Literature Quiz / A.E. Housman Poems by Lines

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Can you name the A.E. Housman Poems by Lines?

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And early though the laurel grows/ It withers quicker than the rose.
The Grizzly Bear is huge and wild; He has devoured the infant child.
The infant child is not aware/It has been eaten by the bear.
There's this to say for blood and breath, They give a man a taste for death.
I hear you, I will come.
A tear stood in his bright blue eye/And gladly he would have tarried;
To live and shame the land/From which we sprung
But young men think it is, And we were young.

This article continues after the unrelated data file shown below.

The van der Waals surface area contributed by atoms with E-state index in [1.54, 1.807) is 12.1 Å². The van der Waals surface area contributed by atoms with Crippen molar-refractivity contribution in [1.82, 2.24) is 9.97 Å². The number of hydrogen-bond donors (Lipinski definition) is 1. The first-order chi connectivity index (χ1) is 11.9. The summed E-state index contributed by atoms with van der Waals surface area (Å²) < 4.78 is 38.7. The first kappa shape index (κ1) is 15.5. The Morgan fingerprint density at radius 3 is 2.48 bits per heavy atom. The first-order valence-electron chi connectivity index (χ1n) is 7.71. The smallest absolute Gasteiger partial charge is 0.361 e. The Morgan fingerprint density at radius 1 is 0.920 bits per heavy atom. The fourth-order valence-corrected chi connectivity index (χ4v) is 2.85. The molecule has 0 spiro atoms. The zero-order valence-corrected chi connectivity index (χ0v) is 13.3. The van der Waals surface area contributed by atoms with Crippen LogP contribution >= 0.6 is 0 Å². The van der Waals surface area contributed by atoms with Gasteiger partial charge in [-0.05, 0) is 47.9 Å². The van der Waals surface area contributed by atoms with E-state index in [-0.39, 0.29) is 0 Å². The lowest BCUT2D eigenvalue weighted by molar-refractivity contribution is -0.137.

Life, to be sure, Is nothing much to lose,
LinePoemDate
So set, before its echoes fade, The fleet foot on the sill of shade,
Keep we must, if keep we can/These foreign laws of God and man
The rose-lipt girls are sleeping/In fields where roses fade.
They put arsenic in his meat/And stared aghast to watch him eat;
And I am two-and-twenty, And oh, 'tis true, 'tis true
Give crowns and pounds and guineas/But not your heart away;
About the woodlands I will go/To see the cherry hung with snow.
And silence sounds no worse than cheers/ After earth has stopped the ears:
I, a stranger and afraid/In a world I never made

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